Just the other week my boyfriend and I were having dinner at a local restaurant in Kamala Beach in Thailand, celebrating Christmas. We were looking back at what an awesome year we had in 2015 and how many more great things we have lined up for 2016. During the conversation though, it became clear that I have been refusing to leave my comfort zone since we left Spain.
Apparently, I really loved the way we set up our life in Santa Pola and actively sabotaged everything that would remotely change any details in it, including working on new business ideas or any planned books. (You know, developing a business or writing a book is too much work and I like being lazy, enjoying my life as it is 🙂
It’s time for New Year’s resolutions and goal setting, but I have blogged about setting smart goals and committing all your resources to hitting your targets, so I won’t repeat myself. Instead, I’ll talk briefly about comfort zones.
Watch the video or read the transcript below to learn more.
This video was created with a fairly easy-to-use tool, called Content Samurai – try it for free.
According to Merriam Webster dictionary, a comfort zone is “a place, situation, or level where someone feels confident and comfortable”. It’s a psychological state really, when a person feels familiar, at ease, and in control. There’s no stress or anxiety and for that reason, he or she can continuously produce results at a steady level.
Getting stuck in your comfort zone can be very dangerous though.
You become lazy and you stop challenging yourself. As a result you start feeling satisfied with mediocre results, which in turn leads to demotivation.
The demotivated freelancer is no different from the unhappy employee. And I’m sure your reasons to become a freelancer had nothing to do with being stuck at a job you don’t like.
(By the way, once I shared on this blog a freelance cycle I noticed I go through every now and then. It seems I’ve hit stage 8 again :D)
How to leave your comfort zone
One way to leave your comfort zone is to purposefully put yourself in brainstorming mode. Look back – is there something you wanted to do last year but didn’t? Now is the time to try and do it. Meet new people and discuss the future. Ask a friend to tag along and play with that cool business idea that’s been sitting on our desk for ages. Write a book. Get a dog. Work related or not, any change could trigger your passion and get you back on track with your goals and freelance journey.
Another way to get out of your comfort zone is to experiment. If you are so good at your craft, try a new field. Specialize in a new direction. You’ll wake up every morning with a drive for yet another awesome day!
And most of all – remember why you became a freelancer.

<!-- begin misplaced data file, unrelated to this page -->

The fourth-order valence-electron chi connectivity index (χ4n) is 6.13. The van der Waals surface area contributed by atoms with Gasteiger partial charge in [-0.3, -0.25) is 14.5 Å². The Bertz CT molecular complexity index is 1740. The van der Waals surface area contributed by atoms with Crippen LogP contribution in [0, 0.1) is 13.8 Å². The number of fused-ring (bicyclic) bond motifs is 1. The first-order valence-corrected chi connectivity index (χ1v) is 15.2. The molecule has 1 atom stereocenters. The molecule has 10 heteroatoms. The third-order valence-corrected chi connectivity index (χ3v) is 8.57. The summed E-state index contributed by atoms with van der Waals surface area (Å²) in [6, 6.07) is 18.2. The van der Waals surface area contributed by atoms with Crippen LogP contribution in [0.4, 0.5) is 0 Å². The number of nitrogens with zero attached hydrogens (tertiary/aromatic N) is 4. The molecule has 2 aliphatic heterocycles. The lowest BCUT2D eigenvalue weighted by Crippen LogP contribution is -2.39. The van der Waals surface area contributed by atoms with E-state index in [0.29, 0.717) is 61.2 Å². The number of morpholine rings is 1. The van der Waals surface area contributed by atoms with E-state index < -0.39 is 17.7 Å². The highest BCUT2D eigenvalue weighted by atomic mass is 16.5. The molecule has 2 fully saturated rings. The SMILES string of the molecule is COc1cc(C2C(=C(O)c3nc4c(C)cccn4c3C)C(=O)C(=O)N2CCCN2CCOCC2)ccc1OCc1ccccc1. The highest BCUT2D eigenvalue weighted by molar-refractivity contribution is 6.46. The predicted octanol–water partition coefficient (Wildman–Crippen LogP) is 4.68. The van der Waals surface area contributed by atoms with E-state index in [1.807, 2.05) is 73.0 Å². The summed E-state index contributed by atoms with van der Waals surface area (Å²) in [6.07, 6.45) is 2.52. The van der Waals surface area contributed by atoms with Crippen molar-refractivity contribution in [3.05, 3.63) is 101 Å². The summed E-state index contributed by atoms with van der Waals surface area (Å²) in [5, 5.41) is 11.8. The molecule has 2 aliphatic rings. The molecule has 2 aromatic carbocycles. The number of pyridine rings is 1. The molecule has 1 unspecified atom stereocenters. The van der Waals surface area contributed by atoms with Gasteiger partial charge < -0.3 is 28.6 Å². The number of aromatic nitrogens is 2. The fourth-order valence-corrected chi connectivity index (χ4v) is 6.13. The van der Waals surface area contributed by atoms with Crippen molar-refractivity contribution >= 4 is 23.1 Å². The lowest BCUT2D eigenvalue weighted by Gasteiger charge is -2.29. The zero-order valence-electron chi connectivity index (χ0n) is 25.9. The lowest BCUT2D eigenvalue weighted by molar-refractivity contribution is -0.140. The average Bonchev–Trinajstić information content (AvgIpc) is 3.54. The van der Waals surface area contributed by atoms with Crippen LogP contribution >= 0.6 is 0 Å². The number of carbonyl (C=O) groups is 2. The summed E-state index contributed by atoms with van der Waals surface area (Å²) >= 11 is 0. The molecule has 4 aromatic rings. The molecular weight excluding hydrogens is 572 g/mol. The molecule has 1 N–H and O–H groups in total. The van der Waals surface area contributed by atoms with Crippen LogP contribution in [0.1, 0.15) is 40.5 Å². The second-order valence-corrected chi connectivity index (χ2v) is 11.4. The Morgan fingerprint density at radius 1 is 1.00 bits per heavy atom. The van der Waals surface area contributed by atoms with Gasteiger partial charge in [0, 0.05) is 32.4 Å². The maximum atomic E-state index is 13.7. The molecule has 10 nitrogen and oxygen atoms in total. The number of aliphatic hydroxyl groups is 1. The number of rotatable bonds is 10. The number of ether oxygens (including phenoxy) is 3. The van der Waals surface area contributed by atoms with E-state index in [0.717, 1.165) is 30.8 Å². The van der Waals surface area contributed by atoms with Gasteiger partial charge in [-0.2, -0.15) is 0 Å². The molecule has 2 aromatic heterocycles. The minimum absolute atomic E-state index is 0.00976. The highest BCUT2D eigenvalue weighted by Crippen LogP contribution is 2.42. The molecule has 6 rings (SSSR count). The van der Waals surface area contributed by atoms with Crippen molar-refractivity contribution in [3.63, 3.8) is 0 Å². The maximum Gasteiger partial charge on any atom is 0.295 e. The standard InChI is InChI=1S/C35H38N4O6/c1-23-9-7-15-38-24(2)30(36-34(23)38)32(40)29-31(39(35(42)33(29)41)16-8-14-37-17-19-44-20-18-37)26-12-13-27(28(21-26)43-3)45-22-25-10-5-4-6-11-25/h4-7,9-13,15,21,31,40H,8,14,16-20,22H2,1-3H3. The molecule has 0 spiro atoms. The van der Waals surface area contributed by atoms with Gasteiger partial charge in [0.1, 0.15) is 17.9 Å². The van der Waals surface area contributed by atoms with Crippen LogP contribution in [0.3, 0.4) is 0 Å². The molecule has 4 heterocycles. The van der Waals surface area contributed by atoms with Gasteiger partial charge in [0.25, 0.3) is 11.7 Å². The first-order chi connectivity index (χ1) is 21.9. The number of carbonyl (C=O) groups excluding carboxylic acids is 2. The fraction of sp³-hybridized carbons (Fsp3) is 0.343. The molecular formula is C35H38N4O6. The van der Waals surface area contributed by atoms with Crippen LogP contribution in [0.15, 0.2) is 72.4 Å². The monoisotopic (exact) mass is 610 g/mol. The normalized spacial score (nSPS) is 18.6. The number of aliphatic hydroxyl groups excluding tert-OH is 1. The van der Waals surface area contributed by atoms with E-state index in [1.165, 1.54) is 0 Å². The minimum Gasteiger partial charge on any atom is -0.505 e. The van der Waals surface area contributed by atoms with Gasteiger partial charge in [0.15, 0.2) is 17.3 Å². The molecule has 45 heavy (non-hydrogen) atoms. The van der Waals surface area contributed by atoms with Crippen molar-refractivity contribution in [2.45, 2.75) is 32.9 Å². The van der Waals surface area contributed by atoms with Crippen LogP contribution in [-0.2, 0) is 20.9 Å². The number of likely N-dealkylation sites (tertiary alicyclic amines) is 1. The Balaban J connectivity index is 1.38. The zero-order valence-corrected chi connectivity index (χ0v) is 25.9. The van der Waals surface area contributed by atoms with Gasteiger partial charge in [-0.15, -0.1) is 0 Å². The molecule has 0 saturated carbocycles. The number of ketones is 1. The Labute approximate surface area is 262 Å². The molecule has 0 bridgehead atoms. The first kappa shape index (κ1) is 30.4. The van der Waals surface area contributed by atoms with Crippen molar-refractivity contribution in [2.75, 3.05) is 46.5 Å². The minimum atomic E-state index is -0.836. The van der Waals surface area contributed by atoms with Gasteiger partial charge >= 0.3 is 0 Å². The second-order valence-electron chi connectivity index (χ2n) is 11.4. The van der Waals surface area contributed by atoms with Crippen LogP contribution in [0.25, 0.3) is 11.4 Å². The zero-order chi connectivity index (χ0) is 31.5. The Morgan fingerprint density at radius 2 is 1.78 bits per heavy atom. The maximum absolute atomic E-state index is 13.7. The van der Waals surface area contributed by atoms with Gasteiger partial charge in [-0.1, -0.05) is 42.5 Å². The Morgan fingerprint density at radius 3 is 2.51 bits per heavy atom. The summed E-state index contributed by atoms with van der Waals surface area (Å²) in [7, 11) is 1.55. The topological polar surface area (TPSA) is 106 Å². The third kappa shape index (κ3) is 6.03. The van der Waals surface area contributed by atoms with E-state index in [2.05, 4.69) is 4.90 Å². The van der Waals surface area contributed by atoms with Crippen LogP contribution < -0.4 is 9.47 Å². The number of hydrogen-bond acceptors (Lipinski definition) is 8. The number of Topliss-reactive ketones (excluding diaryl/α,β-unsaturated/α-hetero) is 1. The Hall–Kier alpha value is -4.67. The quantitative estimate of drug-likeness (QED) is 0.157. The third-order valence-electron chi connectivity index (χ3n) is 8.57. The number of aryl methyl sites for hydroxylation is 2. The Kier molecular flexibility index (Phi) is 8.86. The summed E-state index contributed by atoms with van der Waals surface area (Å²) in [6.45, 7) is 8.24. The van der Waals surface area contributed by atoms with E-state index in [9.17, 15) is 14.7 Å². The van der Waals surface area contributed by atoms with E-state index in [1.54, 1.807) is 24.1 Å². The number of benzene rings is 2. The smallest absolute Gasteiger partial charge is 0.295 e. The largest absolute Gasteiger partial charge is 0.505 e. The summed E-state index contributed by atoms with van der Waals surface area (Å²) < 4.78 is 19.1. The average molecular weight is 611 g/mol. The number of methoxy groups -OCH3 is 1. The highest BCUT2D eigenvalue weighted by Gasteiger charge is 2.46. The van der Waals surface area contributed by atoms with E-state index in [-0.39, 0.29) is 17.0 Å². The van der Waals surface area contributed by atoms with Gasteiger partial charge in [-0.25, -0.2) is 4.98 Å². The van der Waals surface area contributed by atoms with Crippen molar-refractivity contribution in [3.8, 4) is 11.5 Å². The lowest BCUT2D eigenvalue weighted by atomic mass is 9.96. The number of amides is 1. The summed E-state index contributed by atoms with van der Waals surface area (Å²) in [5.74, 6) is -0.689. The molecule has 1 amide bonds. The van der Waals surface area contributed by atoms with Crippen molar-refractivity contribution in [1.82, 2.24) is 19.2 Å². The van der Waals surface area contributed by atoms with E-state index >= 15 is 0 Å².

Always strive to improve. No matter how good your life is, it can always be better – all you have to do is leave your comfort zone and find a way to make it happen.
Dawn Lidwell says
Another great article, Diana! I have to admit, getting out of your comfort zone – especially when it relates to your work – can be quite scary. Yet, it can also be very rewarding!
The last time I stepped out of my comfort zone was a few years ago when a client approached me about writing a press release. At that time, I didn’t have any experience with that type of writing and I really tried to turn him off on the idea of hiring me for that particular project! I’m very glad, though, that he wouldn’t back down and that I reluctantly agreed to work on it for him. I spent the following weekend researching how to write press releases, just to get a basic idea. Then, he kindly provided me with examples and tips. Once I was finished with the work, he said that his client was very happy with the results, and he was, too! That’s when I decided to hone my new-found skill, and of course, with practice, I kept getting better!
Following the same example, last Fall another client asked me if I could write a newsletter article for her company. Again, I told her that I didn’t have any experience with that type of writing, but would love to give it a try! She hired me to do the work, I completed it, and she was happy with the result. Now, I’ve added newsletter writing to my list of services. Although I haven’t had a chance since then to continue practicing this skill, I’ve decided sometime this year I will launch a newsletter of my own – I just haven’t figured out what kind of content I want to add in it yet!
Keep stepping out of your comfort zone. It can often lead to good things!
Diana Marinova says
Thanks for sharing your story, Dawn – those are perfect examples how stepping out of your comfort zone helps you move forward and grow as a freelancer, and often – as a person. Thanks for reading and good luck with your email marketing efforts!
Paul Lalley says
Nice, thanks, Diana
Diana Marinova says
You’re very welcome, Paul, and thank YOU for visiting frequently, your support is much appreciated! 😀
Jeannette Paladinoj says
Diana — I agree that it can be dangerous to get stuck in your comfort zone. Often that means you stop learning because the old way is so much easier. Then you can find yourself falling behind on new developments in your field. I can relate because social media, one of my areas of focus, is changing all the time and I’m having to push myself to keep up. Thanks for the good advice.
Diana Marinova says
Right, social media is tough to keep up with these days. You have to challenge yourself on a daily basis indeed. Thanks for reading, Jeannette! ~Diana